The NEC IR transmission protocol uses pulse distance encoding of the message bits. Each pulse burst (mark – RC transmitter ON) is 562.5µs in length, at a carrier frequency of 38kHz (26.3µs). Logical bits are transmitted as follows:
Logical ‘0’ – a 562.5µs pulse burst followed by a 562.5µs space, with a total transmit time of 1.125ms
Logical ‘1’ – a 562.5µs pulse burst followed by a 1.6875ms space, with a total transmit time of 2.25ms
When transmitting or receiving remote control codes using the NEC IR transmission protocol, the WB_IRRC performs optimally when the carrier frequency (used for modulation/demodulation) is set to 38.222kHz.
When a key is pressed on the remote controller, the message transmitted consists of the following, in order:
■ a 9ms leading pulse burst (16 times the pulse burst length used for a logical data bit)
■ a 4.5ms space
■ the 8-bit address for the receiving device
■ the 8-bit logical inverse of the address
■ the 8-bit command
■ the 8-bit logical inverse of the command
■ a final 562.5µs pulse burst to signify the end of message transmission.
The four bytes of data bits are each sent least significant bit first. Figure 1 illustrates the format of an NEC IR transmission frame, for an address of 00h (00000000b) and a command of ADh (10101101b).
Figure 1. Example message frame using the NEC IR transmission protocol.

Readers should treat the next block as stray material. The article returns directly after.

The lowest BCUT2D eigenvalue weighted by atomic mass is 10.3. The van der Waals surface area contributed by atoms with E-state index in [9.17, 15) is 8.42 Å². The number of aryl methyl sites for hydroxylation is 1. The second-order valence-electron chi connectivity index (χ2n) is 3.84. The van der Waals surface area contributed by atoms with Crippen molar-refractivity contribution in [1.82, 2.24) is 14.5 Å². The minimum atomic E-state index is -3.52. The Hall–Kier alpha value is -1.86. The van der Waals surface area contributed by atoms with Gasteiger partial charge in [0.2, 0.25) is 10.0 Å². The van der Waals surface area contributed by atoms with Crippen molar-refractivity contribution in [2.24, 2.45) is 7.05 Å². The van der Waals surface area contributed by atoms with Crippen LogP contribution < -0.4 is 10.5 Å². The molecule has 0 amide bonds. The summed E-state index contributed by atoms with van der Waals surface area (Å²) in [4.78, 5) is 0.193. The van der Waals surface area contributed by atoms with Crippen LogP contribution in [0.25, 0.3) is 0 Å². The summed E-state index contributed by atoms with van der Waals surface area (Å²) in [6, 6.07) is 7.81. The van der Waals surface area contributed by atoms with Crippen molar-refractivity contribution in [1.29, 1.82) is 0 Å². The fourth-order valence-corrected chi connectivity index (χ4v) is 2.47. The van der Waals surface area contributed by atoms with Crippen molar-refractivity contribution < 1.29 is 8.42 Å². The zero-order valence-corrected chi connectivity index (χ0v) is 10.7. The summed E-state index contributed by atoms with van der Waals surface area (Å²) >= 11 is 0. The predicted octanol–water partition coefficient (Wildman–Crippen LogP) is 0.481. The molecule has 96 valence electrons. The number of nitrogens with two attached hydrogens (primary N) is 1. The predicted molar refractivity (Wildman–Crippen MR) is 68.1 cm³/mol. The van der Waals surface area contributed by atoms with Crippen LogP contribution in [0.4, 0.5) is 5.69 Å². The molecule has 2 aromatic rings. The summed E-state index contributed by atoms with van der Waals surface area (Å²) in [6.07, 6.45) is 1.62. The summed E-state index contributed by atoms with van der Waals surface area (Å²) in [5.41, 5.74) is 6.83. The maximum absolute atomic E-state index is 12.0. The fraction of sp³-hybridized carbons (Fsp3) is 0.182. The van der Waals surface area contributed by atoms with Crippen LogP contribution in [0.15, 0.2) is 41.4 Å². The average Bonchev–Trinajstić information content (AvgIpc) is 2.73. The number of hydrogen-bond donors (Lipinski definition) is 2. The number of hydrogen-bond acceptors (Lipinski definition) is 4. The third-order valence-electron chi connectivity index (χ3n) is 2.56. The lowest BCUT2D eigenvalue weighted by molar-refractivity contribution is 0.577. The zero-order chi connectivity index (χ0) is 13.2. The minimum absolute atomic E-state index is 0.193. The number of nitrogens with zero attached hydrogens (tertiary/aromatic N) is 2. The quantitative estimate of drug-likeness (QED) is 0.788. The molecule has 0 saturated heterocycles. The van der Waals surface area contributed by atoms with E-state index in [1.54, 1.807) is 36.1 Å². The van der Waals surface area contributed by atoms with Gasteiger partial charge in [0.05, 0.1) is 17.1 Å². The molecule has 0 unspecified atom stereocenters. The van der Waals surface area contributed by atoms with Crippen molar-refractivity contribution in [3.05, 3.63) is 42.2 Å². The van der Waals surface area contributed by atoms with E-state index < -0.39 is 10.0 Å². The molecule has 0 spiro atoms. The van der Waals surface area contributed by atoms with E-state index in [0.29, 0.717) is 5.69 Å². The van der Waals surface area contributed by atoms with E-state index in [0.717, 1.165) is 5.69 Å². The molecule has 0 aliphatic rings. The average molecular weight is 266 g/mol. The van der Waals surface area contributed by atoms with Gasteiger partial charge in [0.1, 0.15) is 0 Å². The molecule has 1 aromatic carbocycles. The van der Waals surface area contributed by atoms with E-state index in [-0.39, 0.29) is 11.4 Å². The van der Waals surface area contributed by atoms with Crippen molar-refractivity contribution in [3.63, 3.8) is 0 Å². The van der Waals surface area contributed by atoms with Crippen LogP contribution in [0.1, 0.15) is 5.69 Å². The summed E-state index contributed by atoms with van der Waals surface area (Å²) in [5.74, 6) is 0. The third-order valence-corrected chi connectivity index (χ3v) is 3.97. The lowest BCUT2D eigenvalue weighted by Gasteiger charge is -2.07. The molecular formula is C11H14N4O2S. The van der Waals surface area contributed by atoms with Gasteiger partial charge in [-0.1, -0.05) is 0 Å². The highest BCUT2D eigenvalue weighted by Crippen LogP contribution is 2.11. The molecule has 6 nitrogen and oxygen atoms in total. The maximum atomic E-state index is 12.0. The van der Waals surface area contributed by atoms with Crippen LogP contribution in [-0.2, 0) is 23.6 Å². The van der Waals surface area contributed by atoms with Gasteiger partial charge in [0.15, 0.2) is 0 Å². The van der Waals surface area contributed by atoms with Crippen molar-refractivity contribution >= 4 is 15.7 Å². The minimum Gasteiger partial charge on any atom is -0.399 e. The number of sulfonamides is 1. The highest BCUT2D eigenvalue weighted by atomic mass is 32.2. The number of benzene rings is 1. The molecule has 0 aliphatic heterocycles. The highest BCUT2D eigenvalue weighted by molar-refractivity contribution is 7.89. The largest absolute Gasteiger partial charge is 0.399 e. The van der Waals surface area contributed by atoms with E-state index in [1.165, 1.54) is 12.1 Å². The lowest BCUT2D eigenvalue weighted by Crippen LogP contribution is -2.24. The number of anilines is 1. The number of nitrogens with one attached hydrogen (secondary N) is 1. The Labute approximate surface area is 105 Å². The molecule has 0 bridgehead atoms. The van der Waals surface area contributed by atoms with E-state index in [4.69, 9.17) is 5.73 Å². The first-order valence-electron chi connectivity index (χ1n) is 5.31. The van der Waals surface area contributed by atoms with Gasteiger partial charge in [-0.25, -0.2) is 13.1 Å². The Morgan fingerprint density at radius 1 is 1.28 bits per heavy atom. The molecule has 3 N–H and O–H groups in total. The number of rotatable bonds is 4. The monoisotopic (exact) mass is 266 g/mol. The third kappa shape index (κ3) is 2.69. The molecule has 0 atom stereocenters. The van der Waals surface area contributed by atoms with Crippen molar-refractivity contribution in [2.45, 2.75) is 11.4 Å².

Notice from Figure 1 that it takes:
■ 27ms to transmit both the 16 bits for the address (address + inverse) and the 16 bits for the command (command + inverse). This comes from each of the 16 bit blocks ultimately containing eight '0’s and eight '1’s - giving (8 * 1.125ms) + (8 * 2.25ms).
■ 67.5ms to fully transmit the message frame (discounting the final 562.5µs pulse burst that signifies the end of message).
If the key on the remote controller is kept depressed, a repeat code will be issued, typically around 40ms after the pulse burst that signified the end of the message. A repeat code will continue to be sent out at 108ms intervals, until the key is finally released. The repeat code consists of the following, in order:
■ a 9ms leading pulse burst
■ a 2.25ms space
■ a 562.5µs pulse burst to mark the end of the space (and hence end of the transmitted repeat code).
Figure 2 illustrates the transmission of two repeat codes after an initial message frame is sent.
Figure 2. Example repeat codes sent for a key held down on the transmitting remote controller.